On Going Home

It is never quite the same again.

Time is short, make the most of it becomes the motto.

Depart from what is called Grand and Watts. Depart alone, with a too heavy bag. Depart early; the bag may contain some dirty laundry. It may contain a month’s worth of dirty laundry.

You call yourself an adult. To your parents you are still a child. In reality, you fall somewhere between the two.

Bus rides are inadequate leg space, rolling landscapes, air that is at once hot and cold. Catch up on reading. That is, until you discover the phone charger. Bus rides are good excuses to nap during the day. Remember those days?

Arrive at the station. Let’s call it Union. It is always a variation of Union, the point at which all lines intersect, or, the central point of the U on the subway map.

Pass by stores in which chocolate is a delicacy and multi-way demi-cup push-up t-shirt bras are at your disposal, lest you need a bra after traveling across the country, or from four hours away.

Here you are never alone; a smiling parent is always ready to receive you, or is on the way but stuck in traffic. The smiling parent is key to all of this. Two smiling parents is on a level of Brady Bunch-like normalcy. One smiling parent is good enough.

Small talk is imminent, as is the insistence that you take the passenger seat. The passenger seat is a buffer.

Change stations in an attempt to fill the silence that is the slightest bit uncomfortable. Settle for NPR and then settle for nothing at all.

Arrive home. You will not be allowed to carry your bag from the car to the front door.

There is always something new in the house every time you return. Two chairs, a languid plant. The house is immaculate. You will wonder when the gets are due to arrive, before you realize: you are the guest.

No housework for you.

Lay down on the sofa. Put your feet up, reluctantly. Watch television, as you have been instructed to do. Do this for hours at a stretch as your meals are prepared for and served to you. Feel paralyzed. Feel like an anomaly.

This is all foreign to you.

Watch The Kardashians. There is so much of the Kardashians to watch. Cry with Khloe. Experience Rob’s weight gain with him.

All conversations with your father a monosyllabic; there are not enough words for what your mother has to tell you. She is fourteen again, a gossiping teen. No, she is just lonely.

She is very lonely, as you have been too. You look just like your mother, and share her isolation as well.

Overcompensate. Bite your tongue. Do not express anger or irritation. She is overcompensating, but for what? Your father misses you, he’s just not good at expressing his feelings.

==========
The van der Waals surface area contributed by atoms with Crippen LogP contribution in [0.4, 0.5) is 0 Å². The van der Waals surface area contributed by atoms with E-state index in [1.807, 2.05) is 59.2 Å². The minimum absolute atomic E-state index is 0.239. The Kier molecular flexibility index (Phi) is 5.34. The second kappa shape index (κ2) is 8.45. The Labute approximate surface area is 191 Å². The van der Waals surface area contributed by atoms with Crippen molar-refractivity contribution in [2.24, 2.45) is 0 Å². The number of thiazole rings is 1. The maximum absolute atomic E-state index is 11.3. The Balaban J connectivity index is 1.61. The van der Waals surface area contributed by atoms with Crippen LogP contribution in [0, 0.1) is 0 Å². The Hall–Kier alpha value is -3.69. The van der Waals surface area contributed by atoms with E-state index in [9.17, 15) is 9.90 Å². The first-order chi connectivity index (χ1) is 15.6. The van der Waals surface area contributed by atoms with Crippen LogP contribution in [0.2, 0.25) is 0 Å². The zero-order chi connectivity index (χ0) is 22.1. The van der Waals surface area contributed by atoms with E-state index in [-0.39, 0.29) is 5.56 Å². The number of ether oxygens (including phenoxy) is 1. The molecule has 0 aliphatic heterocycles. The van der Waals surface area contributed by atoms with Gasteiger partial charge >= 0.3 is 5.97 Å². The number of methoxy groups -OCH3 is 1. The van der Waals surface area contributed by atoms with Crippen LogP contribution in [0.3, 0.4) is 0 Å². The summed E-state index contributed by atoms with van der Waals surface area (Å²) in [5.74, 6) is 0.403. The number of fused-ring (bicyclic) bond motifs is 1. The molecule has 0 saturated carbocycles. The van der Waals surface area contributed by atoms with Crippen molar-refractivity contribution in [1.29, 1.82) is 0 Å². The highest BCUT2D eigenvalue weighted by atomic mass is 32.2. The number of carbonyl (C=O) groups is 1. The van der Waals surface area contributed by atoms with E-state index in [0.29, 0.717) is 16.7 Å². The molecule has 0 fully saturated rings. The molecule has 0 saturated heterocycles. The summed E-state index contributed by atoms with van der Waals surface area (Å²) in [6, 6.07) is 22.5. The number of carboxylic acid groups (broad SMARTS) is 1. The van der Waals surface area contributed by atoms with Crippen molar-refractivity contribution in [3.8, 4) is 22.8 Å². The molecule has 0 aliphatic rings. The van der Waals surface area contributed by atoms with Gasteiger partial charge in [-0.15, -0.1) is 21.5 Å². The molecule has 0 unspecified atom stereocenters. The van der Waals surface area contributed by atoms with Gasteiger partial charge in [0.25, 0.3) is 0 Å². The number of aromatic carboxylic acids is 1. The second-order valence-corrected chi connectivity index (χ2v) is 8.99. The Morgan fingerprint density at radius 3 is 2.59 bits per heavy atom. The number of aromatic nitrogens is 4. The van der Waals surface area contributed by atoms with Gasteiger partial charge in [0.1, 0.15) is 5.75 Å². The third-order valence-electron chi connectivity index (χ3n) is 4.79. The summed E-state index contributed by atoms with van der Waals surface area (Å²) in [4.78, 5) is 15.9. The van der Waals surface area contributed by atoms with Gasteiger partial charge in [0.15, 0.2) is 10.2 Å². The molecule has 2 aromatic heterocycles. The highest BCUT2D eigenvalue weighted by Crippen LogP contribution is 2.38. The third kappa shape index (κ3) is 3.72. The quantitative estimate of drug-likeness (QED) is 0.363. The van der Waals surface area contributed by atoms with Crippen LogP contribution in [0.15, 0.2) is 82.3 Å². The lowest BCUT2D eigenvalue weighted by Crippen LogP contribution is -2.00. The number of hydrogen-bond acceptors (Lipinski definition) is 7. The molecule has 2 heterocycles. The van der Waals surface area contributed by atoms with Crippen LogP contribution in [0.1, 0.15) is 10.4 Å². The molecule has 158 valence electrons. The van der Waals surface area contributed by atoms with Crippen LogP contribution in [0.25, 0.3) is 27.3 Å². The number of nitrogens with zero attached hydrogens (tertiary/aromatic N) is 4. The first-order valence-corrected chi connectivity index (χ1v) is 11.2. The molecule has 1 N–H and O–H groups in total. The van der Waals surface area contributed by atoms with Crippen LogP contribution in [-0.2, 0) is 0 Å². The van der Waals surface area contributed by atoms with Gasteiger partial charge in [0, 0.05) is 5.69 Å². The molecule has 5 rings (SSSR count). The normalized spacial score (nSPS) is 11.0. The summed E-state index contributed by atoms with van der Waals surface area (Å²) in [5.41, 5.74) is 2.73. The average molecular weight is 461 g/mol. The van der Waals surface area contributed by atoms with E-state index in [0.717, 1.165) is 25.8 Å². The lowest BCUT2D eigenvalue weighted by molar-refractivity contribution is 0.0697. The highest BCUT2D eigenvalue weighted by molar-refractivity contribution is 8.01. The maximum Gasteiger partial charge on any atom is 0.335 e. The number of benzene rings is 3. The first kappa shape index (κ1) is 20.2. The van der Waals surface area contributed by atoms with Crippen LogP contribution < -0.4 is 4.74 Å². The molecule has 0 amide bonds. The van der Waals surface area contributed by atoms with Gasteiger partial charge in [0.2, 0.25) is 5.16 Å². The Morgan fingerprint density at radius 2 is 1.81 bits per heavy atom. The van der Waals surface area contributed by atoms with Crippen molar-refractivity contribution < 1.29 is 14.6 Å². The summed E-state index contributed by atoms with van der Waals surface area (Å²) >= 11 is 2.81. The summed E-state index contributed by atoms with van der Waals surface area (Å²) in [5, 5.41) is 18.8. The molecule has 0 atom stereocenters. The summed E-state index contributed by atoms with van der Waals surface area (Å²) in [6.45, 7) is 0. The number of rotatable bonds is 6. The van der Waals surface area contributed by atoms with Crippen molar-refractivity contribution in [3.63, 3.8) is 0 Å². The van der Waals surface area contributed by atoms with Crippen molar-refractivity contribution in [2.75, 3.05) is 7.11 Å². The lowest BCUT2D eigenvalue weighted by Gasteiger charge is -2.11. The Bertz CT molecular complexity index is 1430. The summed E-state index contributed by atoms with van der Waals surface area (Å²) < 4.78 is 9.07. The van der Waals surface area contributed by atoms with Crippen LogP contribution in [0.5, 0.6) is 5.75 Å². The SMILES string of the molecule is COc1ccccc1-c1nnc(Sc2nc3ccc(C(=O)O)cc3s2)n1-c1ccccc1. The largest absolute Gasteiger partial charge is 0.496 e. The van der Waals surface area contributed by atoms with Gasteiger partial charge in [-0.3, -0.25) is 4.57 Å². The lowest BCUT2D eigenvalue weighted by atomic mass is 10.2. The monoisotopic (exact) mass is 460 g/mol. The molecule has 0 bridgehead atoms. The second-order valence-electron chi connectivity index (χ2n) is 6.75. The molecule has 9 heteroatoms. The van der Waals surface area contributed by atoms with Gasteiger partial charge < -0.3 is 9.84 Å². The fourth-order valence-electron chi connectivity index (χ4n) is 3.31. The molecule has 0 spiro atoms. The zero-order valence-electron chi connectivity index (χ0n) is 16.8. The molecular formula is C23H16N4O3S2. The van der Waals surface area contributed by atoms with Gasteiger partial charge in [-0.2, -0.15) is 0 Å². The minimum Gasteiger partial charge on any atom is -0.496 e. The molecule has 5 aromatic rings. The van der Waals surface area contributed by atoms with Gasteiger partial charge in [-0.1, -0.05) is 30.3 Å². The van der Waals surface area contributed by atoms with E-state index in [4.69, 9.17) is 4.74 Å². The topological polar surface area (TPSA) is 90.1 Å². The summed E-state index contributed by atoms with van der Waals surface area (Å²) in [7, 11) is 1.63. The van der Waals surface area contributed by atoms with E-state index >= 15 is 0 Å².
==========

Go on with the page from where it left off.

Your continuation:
Visits home are temporary regressions into childhood, adolescence and infancy.

Pick up old habits where you left them.

There are pressing matters that need to be discussed. There is no good time to talk about them. There is no good way to talk about them, and so they will not be discussed.

Feel less like an integral component of the household and more like a beloved guest.

Meals are endless, and are had three times a day, like a religion.

In a moment of tenderness, your father will comment on how thin you’ve become. Your mother will comment on how thin you’ve become, how tired and stressed you look, your face broken, dark circles around your eyes deepened, only bones.

Your jeans still fit the same. You cannot vouch for the rest. Smile weakly.

Retaliation is futile.

Nothing feels more like home than the comfort of its beds. And the surrounding stillness. And the gentle swaying of the trees in the suburban breeze. And its smells, of food and mum’s perfume.

Feel sickened by this longing and then, saddened. This feeling was supposed to be beyond the realm of your adult years, was it not?

Time is short.

Did you make the most of it?

It’s time to leave.

Waiting for the bus, you are never alone. A smiling parent waves, holding back tears, as you settle into your seat. A smiling parent looks so far away, even though the bus has yet to pull out. Once the bus has left the station, a smiling parent will remain there, looking at the space at where the bus once stood, and then, at the space at where you once stood.

Bus rides are inadequate leg space, rolling landscapes, air that is at once hot and cold. Catch up on reading. That is, until you discover the phone charger. Bus rides are good excuses to nap during the day. Remember those days?

Arrive to no one.

It’s a long walk down Canal Street, but it’s a beautiful day, bitterly cold and brightly illuminated in the mid-day sun. This is the definition of New York City.

Take a deep breath as the train rolls over the Williamsburg Bridge. You relish every second of this ritual, of every motion forward. It is the one thing you have come to love unconditionally about the city. It is the one thing you miss most when you are gone. It is the one thing you will miss the most.

May that day never come.

Walk three flights up the pungent staircase to the top floor.

Arrive home. There is nothing new, except for two notices to pay your internet bill.

Nothing feels more like home than the comfort of its beds. And the surrounding stillness. And the gentle swaying of the trees in the mid-day breeze. And its smells, of food and the closest thing you could find to mum’s perfume. Lay in bed, but only for a few minutes.

There is a bathroom to be cleaned, half of a dinner to be cooked, bills to be ignored and a day to go on with.

This is home now. TC mark

image – GS+

More From Thought Catalog

blog comments powered by Disqus